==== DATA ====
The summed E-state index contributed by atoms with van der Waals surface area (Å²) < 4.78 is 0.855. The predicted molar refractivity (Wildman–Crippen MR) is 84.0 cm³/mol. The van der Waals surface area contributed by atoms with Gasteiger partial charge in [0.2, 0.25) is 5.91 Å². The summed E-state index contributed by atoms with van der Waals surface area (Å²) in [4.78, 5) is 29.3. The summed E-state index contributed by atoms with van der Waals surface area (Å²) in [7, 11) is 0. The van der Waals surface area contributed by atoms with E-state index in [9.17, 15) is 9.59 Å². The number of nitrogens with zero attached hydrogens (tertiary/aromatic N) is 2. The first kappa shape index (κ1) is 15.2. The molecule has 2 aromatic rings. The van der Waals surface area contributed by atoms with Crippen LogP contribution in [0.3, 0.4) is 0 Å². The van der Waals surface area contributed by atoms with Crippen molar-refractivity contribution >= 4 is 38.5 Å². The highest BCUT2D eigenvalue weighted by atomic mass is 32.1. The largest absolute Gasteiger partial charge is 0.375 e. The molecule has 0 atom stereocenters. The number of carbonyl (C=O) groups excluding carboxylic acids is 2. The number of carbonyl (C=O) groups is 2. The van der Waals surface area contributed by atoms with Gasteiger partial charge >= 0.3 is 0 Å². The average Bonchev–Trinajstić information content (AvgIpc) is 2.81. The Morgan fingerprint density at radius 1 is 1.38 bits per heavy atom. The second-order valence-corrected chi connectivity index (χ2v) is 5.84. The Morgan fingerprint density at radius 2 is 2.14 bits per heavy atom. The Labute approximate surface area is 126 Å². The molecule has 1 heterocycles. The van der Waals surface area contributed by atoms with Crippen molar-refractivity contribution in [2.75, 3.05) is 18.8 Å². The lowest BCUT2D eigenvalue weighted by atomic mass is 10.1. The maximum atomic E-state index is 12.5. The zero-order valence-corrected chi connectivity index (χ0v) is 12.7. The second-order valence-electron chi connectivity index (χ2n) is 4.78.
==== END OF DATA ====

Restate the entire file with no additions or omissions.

The summed E-state index contributed by atoms with van der Waals surface area (Å²) < 4.78 is 0.855. The predicted molar refractivity (Wildman–Crippen MR) is 84.0 cm³/mol. The van der Waals surface area contributed by atoms with Gasteiger partial charge in [0.2, 0.25) is 5.91 Å². The summed E-state index contributed by atoms with van der Waals surface area (Å²) in [4.78, 5) is 29.3. The summed E-state index contributed by atoms with van der Waals surface area (Å²) in [7, 11) is 0. The van der Waals surface area contributed by atoms with E-state index in [9.17, 15) is 9.59 Å². The number of nitrogens with zero attached hydrogens (tertiary/aromatic N) is 2. The first kappa shape index (κ1) is 15.2. The molecule has 2 aromatic rings. The van der Waals surface area contributed by atoms with Crippen LogP contribution in [0.3, 0.4) is 0 Å². The van der Waals surface area contributed by atoms with Crippen molar-refractivity contribution >= 4 is 38.5 Å². The highest BCUT2D eigenvalue weighted by atomic mass is 32.1. The largest absolute Gasteiger partial charge is 0.375 e. The molecule has 0 atom stereocenters. The number of carbonyl (C=O) groups excluding carboxylic acids is 2. The number of carbonyl (C=O) groups is 2. The van der Waals surface area contributed by atoms with Gasteiger partial charge >= 0.3 is 0 Å². The average Bonchev–Trinajstić information content (AvgIpc) is 2.81. The Morgan fingerprint density at radius 1 is 1.38 bits per heavy atom. The second-order valence-corrected chi connectivity index (χ2v) is 5.84. The Morgan fingerprint density at radius 2 is 2.14 bits per heavy atom. The Labute approximate surface area is 126 Å². The molecule has 1 heterocycles. The van der Waals surface area contributed by atoms with Crippen molar-refractivity contribution in [2.75, 3.05) is 18.8 Å². The lowest BCUT2D eigenvalue weighted by atomic mass is 10.1. The maximum atomic E-state index is 12.5. The zero-order valence-corrected chi connectivity index (χ0v) is 12.7. The second-order valence-electron chi connectivity index (χ2n) is 4.78.